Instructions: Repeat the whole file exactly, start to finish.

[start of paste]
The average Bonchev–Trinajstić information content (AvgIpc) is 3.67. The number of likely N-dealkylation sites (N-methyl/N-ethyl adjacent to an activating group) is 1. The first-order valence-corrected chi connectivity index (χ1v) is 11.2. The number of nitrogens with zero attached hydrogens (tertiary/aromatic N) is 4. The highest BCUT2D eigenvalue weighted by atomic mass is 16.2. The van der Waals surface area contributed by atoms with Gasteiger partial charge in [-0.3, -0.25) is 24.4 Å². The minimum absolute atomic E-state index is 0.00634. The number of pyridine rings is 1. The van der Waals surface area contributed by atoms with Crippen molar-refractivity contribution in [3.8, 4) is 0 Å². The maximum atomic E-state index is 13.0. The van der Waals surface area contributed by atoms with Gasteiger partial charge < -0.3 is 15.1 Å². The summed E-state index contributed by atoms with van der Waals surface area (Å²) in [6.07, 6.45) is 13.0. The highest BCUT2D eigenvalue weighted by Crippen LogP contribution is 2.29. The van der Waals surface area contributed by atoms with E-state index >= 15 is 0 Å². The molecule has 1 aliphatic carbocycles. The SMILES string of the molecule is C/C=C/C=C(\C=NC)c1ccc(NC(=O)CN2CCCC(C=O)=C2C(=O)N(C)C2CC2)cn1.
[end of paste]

The average Bonchev–Trinajstić information content (AvgIpc) is 3.67. The number of likely N-dealkylation sites (N-methyl/N-ethyl adjacent to an activating group) is 1. The first-order valence-corrected chi connectivity index (χ1v) is 11.2. The number of nitrogens with zero attached hydrogens (tertiary/aromatic N) is 4. The highest BCUT2D eigenvalue weighted by atomic mass is 16.2. The van der Waals surface area contributed by atoms with Gasteiger partial charge in [-0.3, -0.25) is 24.4 Å². The minimum absolute atomic E-state index is 0.00634. The number of pyridine rings is 1. The van der Waals surface area contributed by atoms with Crippen molar-refractivity contribution in [3.8, 4) is 0 Å². The maximum atomic E-state index is 13.0. The van der Waals surface area contributed by atoms with Gasteiger partial charge < -0.3 is 15.1 Å². The summed E-state index contributed by atoms with van der Waals surface area (Å²) in [6.07, 6.45) is 13.0. The highest BCUT2D eigenvalue weighted by Crippen LogP contribution is 2.29. The van der Waals surface area contributed by atoms with E-state index >= 15 is 0 Å². The molecule has 1 aliphatic carbocycles. The SMILES string of the molecule is C/C=C/C=C(\C=NC)c1ccc(NC(=O)CN2CCCC(C=O)=C2C(=O)N(C)C2CC2)cn1.